[XML-SIG] Python 1.6 XML APIs

Paul Prescod paul@prescod.net
Tue, 20 Jun 2000 15:20:06 +0200

We need a little more concentrated coordination on XML in Python 1.6.
I'll do what I can over the next two weeks. I did some thinking about
what I consider a coherent strategy while I was on a plane recently.
Here is what I'm thinking:


We know that no single Python processing toolkit can be everything to
everyone. Each must make performance/ease of use trade-offs that will
not always be applicable. Therefore we need more than one XML parsing

I think that there are two main axes where performance and ease of use
are traded off. The one axis is labelled "full tree versus streaming."
DOM and qp_xml are "full tree". SAX is streaming. There is a strong
concensus that we need both full tree and streaming APIs in Python 1.6.
For various quasi-technical reasons, I think that must people expect
those APIs to be SAX 2 (or some subset) and some sort of miniature DOM.

Therefore I am in the process of cleaning up minidom. I am almost done
-- the last step is SAX 2 integration. I think Lars is almost done with
SAX 2 so we are doing pretty well.

The other axis is labelled "friendly XML-specific objects" versus
"primitive Python objects". The DOM uses "friendly XML-specific objects"
whereas qp uses primitive objects. I think that both options are
important so I favor putting qp into Python 1.6 if it can be made SAX 2
compatible and properly documented in time. (I am willing to work on

tree/primitive objs = qp
tree/XML objs = minidom
streaming/primitive objs = SAX
streaming/XML objs = ???

In the fourth quandrant are libraries like my EventDOM which are
streaming but use friendly objects. Right now, EventDOM is way too
heavyweight for the standard distribution because it is dispatcher is so
sophisticated (and slow!!)

Nevertheless, in only 150 lines I have implemented a streaming API that
uses friendly DOM objects. I call it PullDOM. It has the following

 * it builds heavily on minidom, which is why it is so small

 * minidom itself is only 600 lines (it might grow by a third once we
add convenience functions and other such junk)

 * it uses a "pull" methodology which is a little more flexible and easy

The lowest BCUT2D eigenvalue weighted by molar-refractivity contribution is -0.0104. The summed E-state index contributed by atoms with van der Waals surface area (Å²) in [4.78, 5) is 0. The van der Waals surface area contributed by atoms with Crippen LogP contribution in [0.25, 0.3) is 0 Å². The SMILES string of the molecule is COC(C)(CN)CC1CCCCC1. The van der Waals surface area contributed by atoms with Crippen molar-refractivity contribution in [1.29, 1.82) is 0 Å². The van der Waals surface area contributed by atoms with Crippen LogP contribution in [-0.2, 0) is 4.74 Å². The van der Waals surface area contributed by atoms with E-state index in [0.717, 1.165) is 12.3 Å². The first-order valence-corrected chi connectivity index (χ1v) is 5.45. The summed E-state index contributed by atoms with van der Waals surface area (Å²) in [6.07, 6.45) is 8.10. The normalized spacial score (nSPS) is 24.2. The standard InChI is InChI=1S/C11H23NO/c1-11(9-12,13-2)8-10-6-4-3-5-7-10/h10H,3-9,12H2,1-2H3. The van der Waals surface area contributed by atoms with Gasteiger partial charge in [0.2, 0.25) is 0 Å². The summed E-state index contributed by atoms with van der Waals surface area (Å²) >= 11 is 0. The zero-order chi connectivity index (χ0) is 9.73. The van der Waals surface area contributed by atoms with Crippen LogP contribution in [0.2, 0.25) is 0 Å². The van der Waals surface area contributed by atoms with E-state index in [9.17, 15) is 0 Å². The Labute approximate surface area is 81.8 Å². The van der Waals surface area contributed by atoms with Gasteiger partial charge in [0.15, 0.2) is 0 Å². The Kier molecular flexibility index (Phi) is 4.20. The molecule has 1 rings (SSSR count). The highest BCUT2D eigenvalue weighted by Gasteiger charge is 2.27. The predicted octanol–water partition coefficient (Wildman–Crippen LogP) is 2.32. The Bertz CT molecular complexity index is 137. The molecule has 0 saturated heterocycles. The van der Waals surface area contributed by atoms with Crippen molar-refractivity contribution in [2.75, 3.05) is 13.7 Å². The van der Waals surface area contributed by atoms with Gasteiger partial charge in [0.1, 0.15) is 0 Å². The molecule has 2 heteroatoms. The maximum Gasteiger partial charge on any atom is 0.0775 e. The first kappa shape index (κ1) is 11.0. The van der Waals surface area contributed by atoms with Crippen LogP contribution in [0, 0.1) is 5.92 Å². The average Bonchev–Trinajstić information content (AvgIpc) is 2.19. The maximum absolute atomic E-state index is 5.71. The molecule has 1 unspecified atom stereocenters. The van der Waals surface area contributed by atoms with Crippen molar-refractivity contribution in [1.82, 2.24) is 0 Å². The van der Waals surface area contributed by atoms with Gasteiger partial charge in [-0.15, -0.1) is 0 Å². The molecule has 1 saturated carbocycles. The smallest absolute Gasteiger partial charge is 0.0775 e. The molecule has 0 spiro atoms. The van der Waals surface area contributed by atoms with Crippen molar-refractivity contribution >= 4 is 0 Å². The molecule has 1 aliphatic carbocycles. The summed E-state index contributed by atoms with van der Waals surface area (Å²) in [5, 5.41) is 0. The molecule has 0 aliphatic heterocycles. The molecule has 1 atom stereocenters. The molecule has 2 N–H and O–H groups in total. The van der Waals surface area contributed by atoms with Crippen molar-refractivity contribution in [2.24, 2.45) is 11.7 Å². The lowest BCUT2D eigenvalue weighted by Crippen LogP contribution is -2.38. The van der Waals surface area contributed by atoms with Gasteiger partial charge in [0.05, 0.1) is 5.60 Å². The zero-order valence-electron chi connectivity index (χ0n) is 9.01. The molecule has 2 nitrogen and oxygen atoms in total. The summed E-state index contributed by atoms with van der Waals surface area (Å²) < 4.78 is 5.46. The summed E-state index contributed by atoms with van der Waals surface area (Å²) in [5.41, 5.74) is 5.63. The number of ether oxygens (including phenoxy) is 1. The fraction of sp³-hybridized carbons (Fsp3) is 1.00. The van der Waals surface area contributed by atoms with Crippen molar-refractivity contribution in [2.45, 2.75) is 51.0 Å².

to learn than the traditional "push". In the documentation we can
describe how to build a ten-line dispatch engine. (see below)

 * the API is brain-dead simple (see below)

 * every node knows its parent nodes so context-based checking is easy

 * any node can easily be expanded into a "subtree" easily -- you get
some of the benefits of a tree-API with much less overhead

 * processes Hamlet in 2 seconds on P3/450

 * simple! simple! simple! convenient! convenient! convenient!

In general, I think that it is a really nice simplicity/performance
middle ground. Much, much, much easier to use then straight SAX and
much, much, much more performant (esp. for large documents) than DOM.

Right now the API consists of basically two functions and one class with
one method and one protocol.


parse( stream_or_filename_or_url)
parseXML( string )

Each of these returns a DOMEventStream object. It can be used in one of
two ways:


for (token_type, node) in pulldom.parse( "hamlet.xml" ):
    print token_type, node


events=pulldom.parse( "hamlet.xml" )

while token:
    token=events.getEvent( )
    if token:
        (token_type, node)=token
        print token_type, node

token_types are: ("START_ELEMENT", "END_ELEMENT", 
                        "COMMENT", "START_DOCUMENT", "END_DOCUMENT",
                        "IGNORABLE_WHITESPACE", "CHARACTERS")

At any point you can build a subtree:

if token_type=="START_ELEMENT" and node.tagName=="TABLE" \
	and node.namespaceURI="http://www.w3.org/...":
    events.expandNode( node )
    print node.child_nodes

Now the node has children. The next call to getEvent (or __getitem__)
returns the node that follows this one, not a child node.


Why didn't I put in a dispatcher? I've been down this path many times
before. First you want to dispatch on node types. Then element types.
Then namespace-qualified element types. Then namespaces with no element
type and element types with no namespaces. Then context. Then attribute
values. Then context AND attribute values. Eventually you end up
reinventing XSLT in Python syntax. I am totally in favor of reinventing
XSLT in Python but *not* as part of the standard distribution (at least
not yet).

Therefore, I will write documentation that *demonstrates* a few of these
dispatching strategies and let the user use their imagination. Using
simple DOM commands you can get from children to parents, check
attributes, check namespaces, etc. You don't need to learn some kind of
addressing "sublanguage" -- just use the same old DOM properties.


I would like the same two parse methods to be available in minidom, qp,
and pulldom. So 

minidom.parse("hamlet.xml") gives you a DOM
qp.parse( "hamlet.xml" ) gives you a qp data structure
pulldom.parse( "hamlet.xml"  ) gives you a DOM event stream
sax.parse( "hamlet.xml" ) doesn't really return anything, but it
processes your document with your document handler.

Under the covers, all APIs use SAX, so behavior should be extremely
consistent between all modules.

 Paul Prescod  - ISOGEN Consulting Engineer speaking for himself
"Music is the stuff between the notes." - Claude Debussy